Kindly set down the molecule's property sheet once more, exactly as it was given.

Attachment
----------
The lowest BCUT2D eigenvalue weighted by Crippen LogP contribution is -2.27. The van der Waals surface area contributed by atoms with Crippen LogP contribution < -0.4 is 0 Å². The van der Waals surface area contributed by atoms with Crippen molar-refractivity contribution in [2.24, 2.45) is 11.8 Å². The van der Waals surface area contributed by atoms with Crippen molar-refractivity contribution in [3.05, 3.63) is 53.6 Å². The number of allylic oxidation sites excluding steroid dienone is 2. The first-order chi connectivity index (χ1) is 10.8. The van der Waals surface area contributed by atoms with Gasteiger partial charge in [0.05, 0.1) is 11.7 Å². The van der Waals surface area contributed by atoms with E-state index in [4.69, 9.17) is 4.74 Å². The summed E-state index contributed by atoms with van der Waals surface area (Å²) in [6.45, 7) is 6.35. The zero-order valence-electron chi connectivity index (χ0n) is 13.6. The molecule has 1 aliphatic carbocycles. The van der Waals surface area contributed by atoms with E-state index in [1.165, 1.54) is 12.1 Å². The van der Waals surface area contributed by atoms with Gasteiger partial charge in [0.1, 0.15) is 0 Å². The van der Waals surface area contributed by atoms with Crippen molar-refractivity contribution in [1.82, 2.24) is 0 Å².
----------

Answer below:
The lowest BCUT2D eigenvalue weighted by Crippen LogP contribution is -2.27. The van der Waals surface area contributed by atoms with Crippen LogP contribution < -0.4 is 0 Å². The van der Waals surface area contributed by atoms with Crippen molar-refractivity contribution in [2.24, 2.45) is 11.8 Å². The van der Waals surface area contributed by atoms with Crippen molar-refractivity contribution in [3.05, 3.63) is 53.6 Å². The number of allylic oxidation sites excluding steroid dienone is 2. The first-order chi connectivity index (χ1) is 10.8. The van der Waals surface area contributed by atoms with Gasteiger partial charge in [0.05, 0.1) is 11.7 Å². The van der Waals surface area contributed by atoms with E-state index in [4.69, 9.17) is 4.74 Å². The summed E-state index contributed by atoms with van der Waals surface area (Å²) in [6.45, 7) is 6.35. The zero-order valence-electron chi connectivity index (χ0n) is 13.6. The molecule has 1 aliphatic carbocycles. The van der Waals surface area contributed by atoms with E-state index in [1.165, 1.54) is 12.1 Å². The van der Waals surface area contributed by atoms with Gasteiger partial charge in [0.1, 0.15) is 0 Å². The van der Waals surface area contributed by atoms with Crippen molar-refractivity contribution in [1.82, 2.24) is 0 Å².